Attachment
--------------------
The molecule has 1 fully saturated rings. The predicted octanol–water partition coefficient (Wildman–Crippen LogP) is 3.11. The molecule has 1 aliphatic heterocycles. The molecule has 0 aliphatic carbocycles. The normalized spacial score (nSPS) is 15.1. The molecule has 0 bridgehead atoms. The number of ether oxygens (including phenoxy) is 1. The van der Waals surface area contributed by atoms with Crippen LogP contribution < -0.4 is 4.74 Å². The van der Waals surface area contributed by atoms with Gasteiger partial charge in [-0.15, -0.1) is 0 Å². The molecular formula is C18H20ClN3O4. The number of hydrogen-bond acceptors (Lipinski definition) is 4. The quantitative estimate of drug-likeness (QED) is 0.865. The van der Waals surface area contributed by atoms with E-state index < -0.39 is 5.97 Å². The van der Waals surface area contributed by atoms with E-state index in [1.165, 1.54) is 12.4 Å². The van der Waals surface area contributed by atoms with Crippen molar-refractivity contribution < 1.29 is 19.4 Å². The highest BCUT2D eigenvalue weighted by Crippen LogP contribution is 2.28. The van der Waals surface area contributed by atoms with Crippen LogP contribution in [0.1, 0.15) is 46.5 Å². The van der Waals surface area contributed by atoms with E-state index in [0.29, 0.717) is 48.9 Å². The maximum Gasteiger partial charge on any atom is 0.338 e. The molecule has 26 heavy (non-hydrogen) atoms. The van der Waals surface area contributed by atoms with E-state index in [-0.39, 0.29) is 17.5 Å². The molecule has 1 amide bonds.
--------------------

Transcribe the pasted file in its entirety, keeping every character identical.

The molecule has 1 fully saturated rings. The predicted octanol–water partition coefficient (Wildman–Crippen LogP) is 3.11. The molecule has 1 aliphatic heterocycles. The molecule has 0 aliphatic carbocycles. The normalized spacial score (nSPS) is 15.1. The molecule has 0 bridgehead atoms. The number of ether oxygens (including phenoxy) is 1. The van der Waals surface area contributed by atoms with Crippen LogP contribution < -0.4 is 4.74 Å². The van der Waals surface area contributed by atoms with Gasteiger partial charge in [-0.15, -0.1) is 0 Å². The molecular formula is C18H20ClN3O4. The number of hydrogen-bond acceptors (Lipinski definition) is 4. The quantitative estimate of drug-likeness (QED) is 0.865. The van der Waals surface area contributed by atoms with E-state index < -0.39 is 5.97 Å². The van der Waals surface area contributed by atoms with E-state index in [1.165, 1.54) is 12.4 Å². The van der Waals surface area contributed by atoms with Crippen molar-refractivity contribution < 1.29 is 19.4 Å². The highest BCUT2D eigenvalue weighted by Crippen LogP contribution is 2.28. The van der Waals surface area contributed by atoms with Crippen LogP contribution in [0.1, 0.15) is 46.5 Å². The van der Waals surface area contributed by atoms with E-state index in [0.29, 0.717) is 48.9 Å². The maximum Gasteiger partial charge on any atom is 0.338 e. The molecule has 26 heavy (non-hydrogen) atoms. The van der Waals surface area contributed by atoms with E-state index in [-0.39, 0.29) is 17.5 Å². The molecule has 1 amide bonds.